Jennifer Wallace’s poems, gathered here in “Almost Entirely” — a collection that toggles between the sacred and profane, faith and doubt, love and unrequited love — clearly earns comparisons to such masters as Scott Cairns, Mary Oliver and Christian Wiman — as well as the claim to her own poetic country.
A poet, photographer, and teacher living in Baltimore and rural western Massachusetts, Wallace edits poetry for The Cortland Review, and her religious orientation is described thusly: “after decades of avoidance and experimentation, she decided in her 50s to get serious about her spiritual practice and is now, mostly, happily settled within her Christian roots.”
What pulses through these prayer poems, besides an abiding knowledge of grief coupled with a palpable faith in the afterlife, is the residue of Catholic imagery, a childhood of nuns and priests and Latin prayer. Any one of Wallace’s poems might be a morning’s meditation or analeptic on a sleepless night.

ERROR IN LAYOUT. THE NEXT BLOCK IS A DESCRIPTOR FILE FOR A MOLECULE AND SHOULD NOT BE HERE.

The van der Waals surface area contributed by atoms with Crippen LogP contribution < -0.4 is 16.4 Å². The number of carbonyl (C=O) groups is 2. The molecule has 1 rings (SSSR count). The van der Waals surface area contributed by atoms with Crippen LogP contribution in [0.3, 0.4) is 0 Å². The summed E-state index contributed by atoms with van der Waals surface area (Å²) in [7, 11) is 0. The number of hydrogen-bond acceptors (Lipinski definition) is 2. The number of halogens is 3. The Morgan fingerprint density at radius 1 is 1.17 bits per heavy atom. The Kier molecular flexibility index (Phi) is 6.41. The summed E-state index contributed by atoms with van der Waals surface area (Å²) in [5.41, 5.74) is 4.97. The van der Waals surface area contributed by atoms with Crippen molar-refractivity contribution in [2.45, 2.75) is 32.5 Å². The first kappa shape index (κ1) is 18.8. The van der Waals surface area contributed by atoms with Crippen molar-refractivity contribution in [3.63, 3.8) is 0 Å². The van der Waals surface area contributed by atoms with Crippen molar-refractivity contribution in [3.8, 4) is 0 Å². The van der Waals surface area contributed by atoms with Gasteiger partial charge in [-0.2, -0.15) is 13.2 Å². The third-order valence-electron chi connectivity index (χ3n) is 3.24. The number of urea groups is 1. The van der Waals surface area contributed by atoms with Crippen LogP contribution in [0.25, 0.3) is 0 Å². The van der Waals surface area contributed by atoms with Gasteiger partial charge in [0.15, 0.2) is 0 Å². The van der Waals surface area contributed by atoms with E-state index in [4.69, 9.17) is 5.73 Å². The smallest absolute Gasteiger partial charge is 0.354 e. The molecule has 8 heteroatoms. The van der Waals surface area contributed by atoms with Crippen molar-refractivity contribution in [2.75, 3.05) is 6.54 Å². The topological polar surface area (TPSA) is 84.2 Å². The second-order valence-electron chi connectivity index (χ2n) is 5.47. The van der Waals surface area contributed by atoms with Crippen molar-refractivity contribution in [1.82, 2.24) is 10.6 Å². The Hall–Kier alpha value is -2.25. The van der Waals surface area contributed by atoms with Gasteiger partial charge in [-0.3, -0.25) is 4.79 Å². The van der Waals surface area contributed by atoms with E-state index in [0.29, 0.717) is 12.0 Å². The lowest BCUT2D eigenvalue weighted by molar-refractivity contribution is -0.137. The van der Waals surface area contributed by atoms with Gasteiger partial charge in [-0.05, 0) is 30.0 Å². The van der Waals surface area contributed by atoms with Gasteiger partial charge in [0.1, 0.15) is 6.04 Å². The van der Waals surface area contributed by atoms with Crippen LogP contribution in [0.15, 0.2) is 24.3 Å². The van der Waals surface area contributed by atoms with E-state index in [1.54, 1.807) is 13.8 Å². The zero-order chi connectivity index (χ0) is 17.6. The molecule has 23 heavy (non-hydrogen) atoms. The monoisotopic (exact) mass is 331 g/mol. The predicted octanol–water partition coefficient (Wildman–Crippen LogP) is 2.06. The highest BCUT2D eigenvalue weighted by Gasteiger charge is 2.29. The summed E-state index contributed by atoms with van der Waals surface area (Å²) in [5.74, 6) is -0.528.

Consider this haunting stanza, from “Requiem,” her seven-part poem: “Perhaps we are here to make of earth a minor heaven / where birds will glide higher / in an air made more full / by the dead’s barely audible sigh.”